Keystone, Copper, Loveland and Arapahoe Basin ski areas to see changes this season
Summit Daily News
Come opening day on Nov. 9, Keystone Resort plans to offer terrain not only on its main Dercum Mountain, but on neighboring North Peak as well.
“If Mother Nature cooperates, we are looking forward to that, if we can pull it off,” Keystone Resort general manager Geoff Buchheister said at Friday’s COO breakfast.
At the breakfast, Buchheister also said this season the resort will upgrade its early season snowmaking with a handful of projects, namely a new pipeline on Dercum Mountain’s heavily skied, intermediate “Paymaster” trail.
A-Basin’s past influences future
With the excitement surrounding the opening of lift-serviced terrain to the Beavers terrain expansion this season, Arapahoe Basin Ski Area COO Alan Henceroth shared another bit of knowledge about the Beavers and Steep Gullies terrain expansion at Friday’s breakfast.
In naming what will become two of the most heavily skied trails in the 34-run, 468-acre terrain expansion into The Beavers and Steep Gullies, Henceroth shared the inspiration behind the names “Loafer” and “Davis.”
The names for Loafer and Davis harken back to A-Basin’s history, as they were the original names for two of the Basin’s primary lower mountain runs: the intermediate “High Noon” and beginner “Sundance.”
“We are very, very excited about these two trails,” Henceroth said. “We bought a second winchcat to help take care and manage these areas.
“You’re going to love those trails,” the COO continued. “We have what I think is going to be some of the finest glade skiing you’re going to find anywhere. Great trail names like ‘Pioneer Willy’ named after Willy Schaeffler. ‘Hawk’ named after Paul Hawk, who was one of our early snow rangers. ‘Bailey Brothers,’ named after a group of three brothers who were a big part of The Basin in the (19)40s, ’50s, ’60s and ’70s. As we built these trails and did these grades, we removed 5-10 percent of the trees in there, did some pruning, and I think you’re going to find this just absolutely amazing. It’s going to be such a treat for you.”
Loafer and Davis will be two of the primary blue, intermediate runs the new quad Beavers lift will service this season. Loafer will hug above-tree-line terrain, passing by advanced trails Ptarmagin, Marmot and Beaver Bowl before dipping below tree line to more advanced offshoots and, ultimately, down to the base of the new Beavers lift.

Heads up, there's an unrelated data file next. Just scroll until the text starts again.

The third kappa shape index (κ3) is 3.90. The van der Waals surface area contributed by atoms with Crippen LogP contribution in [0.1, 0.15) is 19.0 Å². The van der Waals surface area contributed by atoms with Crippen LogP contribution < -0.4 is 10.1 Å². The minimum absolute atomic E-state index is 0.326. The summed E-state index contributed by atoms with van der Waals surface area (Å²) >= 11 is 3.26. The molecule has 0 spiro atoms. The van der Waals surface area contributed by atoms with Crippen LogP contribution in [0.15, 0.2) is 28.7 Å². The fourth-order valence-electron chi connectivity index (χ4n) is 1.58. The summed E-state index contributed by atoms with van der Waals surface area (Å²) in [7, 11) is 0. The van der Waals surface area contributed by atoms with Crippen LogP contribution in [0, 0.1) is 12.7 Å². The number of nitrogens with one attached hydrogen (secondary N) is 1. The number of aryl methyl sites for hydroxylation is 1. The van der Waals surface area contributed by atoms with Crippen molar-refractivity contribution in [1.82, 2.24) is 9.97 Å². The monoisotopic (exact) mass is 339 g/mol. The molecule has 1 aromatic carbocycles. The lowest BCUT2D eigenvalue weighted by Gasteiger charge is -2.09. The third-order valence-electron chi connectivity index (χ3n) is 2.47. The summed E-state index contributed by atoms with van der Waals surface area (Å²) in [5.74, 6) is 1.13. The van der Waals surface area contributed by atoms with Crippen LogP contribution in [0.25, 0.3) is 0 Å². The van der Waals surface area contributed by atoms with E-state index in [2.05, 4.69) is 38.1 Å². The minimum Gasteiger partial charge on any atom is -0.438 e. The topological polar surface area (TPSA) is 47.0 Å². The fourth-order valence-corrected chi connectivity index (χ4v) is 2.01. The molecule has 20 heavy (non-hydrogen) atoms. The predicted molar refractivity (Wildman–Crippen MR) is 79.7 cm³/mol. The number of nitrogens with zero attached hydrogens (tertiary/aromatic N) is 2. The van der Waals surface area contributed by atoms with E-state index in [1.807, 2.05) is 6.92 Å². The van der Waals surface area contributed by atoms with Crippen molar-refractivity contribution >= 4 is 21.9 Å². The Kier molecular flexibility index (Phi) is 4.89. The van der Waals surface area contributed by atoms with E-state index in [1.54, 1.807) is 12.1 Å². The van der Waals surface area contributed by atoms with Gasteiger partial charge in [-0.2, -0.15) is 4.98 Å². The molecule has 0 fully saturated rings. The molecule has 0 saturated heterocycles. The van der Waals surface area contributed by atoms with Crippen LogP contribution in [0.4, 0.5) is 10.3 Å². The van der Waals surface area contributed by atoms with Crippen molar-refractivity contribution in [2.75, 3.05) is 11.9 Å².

At the base of the Beavers lift is where Loafer will reconnect with Davis. Davis begins further down the Basin’s above-tree-line Cornice Run, on the opposite side of the West Wall trail that leads in the opposite direction, down to Dercum’s Gulch. As opposed to Loafer, Davis more quickly dips below tree line, also passing by offshoots into advanced, heavily treed terrain, before bottoming out at the base of the new Beavers Lift.
Woodward Copper record
Though Copper Mountain Resort is certainly looking ahead to a very busy few weeks before its Nov. 16 opening day — the resort focused both on making snow and completing the installation of its new American Flyer and American Eagle lifts — there was some time on Friday to reflect back on summer success.
Speaking on behalf of Copper, the resort’s interim general manager and senior vice president Jesse True said this summer was a record-best for the Woodward at Copper summer camps. True said more than 1,200 campers — both children and some adults — attended the camps over nine weeks, all-time high numbers.
Each summer, Woodward at Copper puts on action sports camps — both winter sports and non-winter sports — on-mountain and at its indoor facility near Copper’s Center Village.
Loveland looks to expand snowcat operations
If Loveland Ski Area gets its way, skiers and riders will have the ability to shred 500 new acres via snowcat before the end of this winter season.
At Friday’s annual ski area chief operating officers breakfast, hosted by the Summit Chamber of Commerce, Loveland COO Rob Goodell said the ski area is hopeful it will open guided snowcat tours in an area called the “Dry Gulch” in time for spring skiing.
Loveland is currently waiting to hear back from the U.S. Forest Service specific to its environmental assessment on the Dry Gulch proposal, which would provide guided-snowcat tours in an area to the north and east of Loveland, nearby the ski area’s Chair 8.
“It’s beautiful terrain back there, and we’ve very excited about it,” Goodell said.
The proposed project area is located in the upper reaches of the Dry Gulch region, which is located both within the current bounds of Loveland Ski Area’s special-use permit with the Forest Service and outside of those lines.
Dry Gulch guided-snowcat tours would begin at the ski area’s Chair 8 backcountry access point and head north over a saddle west of the ridge line of Mount Trelease. Once over the saddle, the snowcat would travel along the natural drainage within Loveland’s special-use permit boundary.
Of the 500 acres the Dry Gulch tours would service, 210 of those acres — about half — would come from outside of the forest service’s special-use permit boundary adjacent to the northern edge of the ski area, via what the forest service terms an “outfitter-guide” permit.
If approved, Loveland would operate three seasonal snowcat snow routes to allow the snowcat to access pick-up and drop-off points for customers participating in the guided tours. The ski area estimates five-to-seven runs per trip, with total runs of 160-224 per day. Only one snowcat would be used for the trips. Avalanche mitigation would be achieved by hand-tossed charges below the mountain ridgeline.
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